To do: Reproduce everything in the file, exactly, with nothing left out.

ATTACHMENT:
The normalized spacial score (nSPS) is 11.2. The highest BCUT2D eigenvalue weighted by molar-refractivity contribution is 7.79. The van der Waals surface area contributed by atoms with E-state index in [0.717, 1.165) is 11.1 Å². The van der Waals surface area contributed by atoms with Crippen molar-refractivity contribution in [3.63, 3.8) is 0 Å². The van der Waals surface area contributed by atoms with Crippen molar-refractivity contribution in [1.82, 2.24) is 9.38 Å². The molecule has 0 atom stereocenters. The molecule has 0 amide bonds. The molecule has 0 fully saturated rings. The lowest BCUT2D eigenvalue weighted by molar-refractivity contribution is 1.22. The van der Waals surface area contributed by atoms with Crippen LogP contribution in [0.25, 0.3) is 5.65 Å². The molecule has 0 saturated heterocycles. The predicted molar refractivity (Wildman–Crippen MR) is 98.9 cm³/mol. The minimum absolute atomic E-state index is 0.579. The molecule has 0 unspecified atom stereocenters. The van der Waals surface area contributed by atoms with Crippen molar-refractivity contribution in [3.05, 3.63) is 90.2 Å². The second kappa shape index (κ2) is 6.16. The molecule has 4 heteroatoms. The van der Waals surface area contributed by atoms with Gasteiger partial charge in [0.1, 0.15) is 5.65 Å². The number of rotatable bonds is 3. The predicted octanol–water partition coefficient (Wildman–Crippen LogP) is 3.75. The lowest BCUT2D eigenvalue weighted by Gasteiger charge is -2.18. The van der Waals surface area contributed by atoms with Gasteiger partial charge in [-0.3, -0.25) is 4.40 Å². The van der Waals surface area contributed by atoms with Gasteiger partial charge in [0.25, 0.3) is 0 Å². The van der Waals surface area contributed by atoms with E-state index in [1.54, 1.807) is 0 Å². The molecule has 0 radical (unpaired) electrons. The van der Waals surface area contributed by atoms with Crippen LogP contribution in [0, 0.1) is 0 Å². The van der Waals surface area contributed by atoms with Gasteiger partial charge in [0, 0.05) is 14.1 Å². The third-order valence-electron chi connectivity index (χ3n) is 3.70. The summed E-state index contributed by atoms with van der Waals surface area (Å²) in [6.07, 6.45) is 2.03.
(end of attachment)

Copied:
The normalized spacial score (nSPS) is 11.2. The highest BCUT2D eigenvalue weighted by molar-refractivity contribution is 7.79. The van der Waals surface area contributed by atoms with E-state index in [0.717, 1.165) is 11.1 Å². The van der Waals surface area contributed by atoms with Crippen molar-refractivity contribution in [3.63, 3.8) is 0 Å². The van der Waals surface area contributed by atoms with Crippen molar-refractivity contribution in [1.82, 2.24) is 9.38 Å². The molecule has 0 atom stereocenters. The molecule has 0 amide bonds. The molecule has 0 fully saturated rings. The lowest BCUT2D eigenvalue weighted by molar-refractivity contribution is 1.22. The van der Waals surface area contributed by atoms with Crippen LogP contribution in [0.25, 0.3) is 5.65 Å². The molecule has 0 saturated heterocycles. The predicted molar refractivity (Wildman–Crippen MR) is 98.9 cm³/mol. The minimum absolute atomic E-state index is 0.579. The molecule has 0 unspecified atom stereocenters. The van der Waals surface area contributed by atoms with Crippen molar-refractivity contribution in [3.05, 3.63) is 90.2 Å². The second kappa shape index (κ2) is 6.16. The molecule has 4 heteroatoms. The van der Waals surface area contributed by atoms with Gasteiger partial charge in [0.1, 0.15) is 5.65 Å². The number of rotatable bonds is 3. The predicted octanol–water partition coefficient (Wildman–Crippen LogP) is 3.75. The lowest BCUT2D eigenvalue weighted by Gasteiger charge is -2.18. The van der Waals surface area contributed by atoms with Gasteiger partial charge in [-0.3, -0.25) is 4.40 Å². The van der Waals surface area contributed by atoms with Gasteiger partial charge in [0.25, 0.3) is 0 Å². The van der Waals surface area contributed by atoms with E-state index in [1.54, 1.807) is 0 Å². The molecule has 0 radical (unpaired) electrons. The van der Waals surface area contributed by atoms with Crippen LogP contribution in [0, 0.1) is 0 Å². The van der Waals surface area contributed by atoms with Gasteiger partial charge in [0, 0.05) is 14.1 Å². The third-order valence-electron chi connectivity index (χ3n) is 3.70. The summed E-state index contributed by atoms with van der Waals surface area (Å²) in [6.07, 6.45) is 2.03.